Legislative Update – Fighting Against Forced Labour and Child Labour in Supply Chains Act

Alyssa JonassonAnnouncements, News

Fighting Against Forced Labour and Child Labour in Supply Chains Act (previously Bill S-211) has been enacted. The Act mandates new reporting measures that are intended to help eradicate forced labour and child labour from supply chains. Canadian and international businesses that meet the Act’s requirements must file their first annual report on forced and child labour in supply chains by May 31, 2024.

Who is Required to Report:

Under the legislation, “Entities” include any corporation, trust, partnership or other unincorporated organization that is listed on a stock exchange in Canada, or has a place of business in Canada, does business in Canada or has assets in Canada and meets two of the following three criteria for at least one of its two most recent financial years:

  • $20 million or more in assets
  • $40 million or more in revenue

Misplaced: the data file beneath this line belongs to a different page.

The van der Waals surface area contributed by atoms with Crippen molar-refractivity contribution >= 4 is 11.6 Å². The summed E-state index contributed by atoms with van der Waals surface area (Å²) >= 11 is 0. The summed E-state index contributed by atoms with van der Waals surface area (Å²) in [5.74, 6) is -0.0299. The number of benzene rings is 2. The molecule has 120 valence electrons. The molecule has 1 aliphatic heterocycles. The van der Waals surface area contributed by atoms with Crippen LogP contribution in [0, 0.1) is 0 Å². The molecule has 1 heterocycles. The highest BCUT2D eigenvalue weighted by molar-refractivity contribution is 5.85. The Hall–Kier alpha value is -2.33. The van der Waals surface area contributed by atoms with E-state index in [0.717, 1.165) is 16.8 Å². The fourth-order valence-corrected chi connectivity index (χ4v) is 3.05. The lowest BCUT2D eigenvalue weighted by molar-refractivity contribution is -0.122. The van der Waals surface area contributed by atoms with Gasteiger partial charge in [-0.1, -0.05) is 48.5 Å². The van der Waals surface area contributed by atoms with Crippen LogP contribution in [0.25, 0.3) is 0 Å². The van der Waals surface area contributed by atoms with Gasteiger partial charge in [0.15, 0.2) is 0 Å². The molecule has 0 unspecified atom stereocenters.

• An average of 250 or more employees

*Entities must determine if they are subject to reporting obligations in accordance with the Act.

Reporting process:

If a company determines they are required to submit a report under the criteria of the Act, the following steps must be taken:

  • Prepare a Report (Public Safety Canada has released guidelines for this here.
  • Approval and Attestation – the report must receive approval from the appropriate governing body or bodies who have the legal authority to bind the entity or entities
  • Complete Online Questionnaire – The questionnaire includes a series of open and closed-ended questions that address each of the requirements under the Act. The Questionnaire questions can be viewed online.
  • Upload Completed Report
  • Publish Report to the Entity’s Website

Key Provisions of the Act:

  • Mandatory Reporting: All entities that meet the reporting criteria must now conduct due diligence and submit annual reports detailing their efforts to identify and address forced labour and child labour within their supply chains.
  • Transparency Requirements: Reports must be made publicly accessible, outlining policies, risk assessments, and steps taken to mitigate risks.
  • Penalties for Non-Compliance: Non-compliance with the Act can result in substantial fines and legal consequences.


In January, Public Safety Canada published a number of resources on their website concerning who needs to report, reporting requirements, and additional resources. That information can be found online here.